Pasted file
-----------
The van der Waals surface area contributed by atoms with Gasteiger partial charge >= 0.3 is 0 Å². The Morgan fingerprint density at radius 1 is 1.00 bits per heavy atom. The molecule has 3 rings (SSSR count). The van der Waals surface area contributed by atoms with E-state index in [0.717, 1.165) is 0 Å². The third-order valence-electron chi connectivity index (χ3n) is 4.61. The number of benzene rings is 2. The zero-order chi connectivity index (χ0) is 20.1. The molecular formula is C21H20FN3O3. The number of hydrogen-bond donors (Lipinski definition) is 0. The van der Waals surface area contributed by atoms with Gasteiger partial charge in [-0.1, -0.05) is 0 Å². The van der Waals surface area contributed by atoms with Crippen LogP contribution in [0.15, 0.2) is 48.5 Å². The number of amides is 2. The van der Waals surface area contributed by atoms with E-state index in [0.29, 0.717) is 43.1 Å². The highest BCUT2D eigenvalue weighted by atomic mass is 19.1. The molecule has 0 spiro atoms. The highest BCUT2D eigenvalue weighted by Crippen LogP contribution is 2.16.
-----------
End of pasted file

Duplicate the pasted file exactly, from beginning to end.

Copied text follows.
The van der Waals surface area contributed by atoms with Gasteiger partial charge >= 0.3 is 0 Å². The Morgan fingerprint density at radius 1 is 1.00 bits per heavy atom. The molecule has 3 rings (SSSR count). The van der Waals surface area contributed by atoms with E-state index in [0.717, 1.165) is 0 Å². The third-order valence-electron chi connectivity index (χ3n) is 4.61. The number of benzene rings is 2. The zero-order chi connectivity index (χ0) is 20.1. The molecular formula is C21H20FN3O3. The number of hydrogen-bond donors (Lipinski definition) is 0. The van der Waals surface area contributed by atoms with Gasteiger partial charge in [-0.1, -0.05) is 0 Å². The van der Waals surface area contributed by atoms with Crippen LogP contribution in [0.15, 0.2) is 48.5 Å². The number of amides is 2. The van der Waals surface area contributed by atoms with E-state index in [0.29, 0.717) is 43.1 Å². The highest BCUT2D eigenvalue weighted by atomic mass is 19.1. The molecule has 0 spiro atoms. The highest BCUT2D eigenvalue weighted by Crippen LogP contribution is 2.16.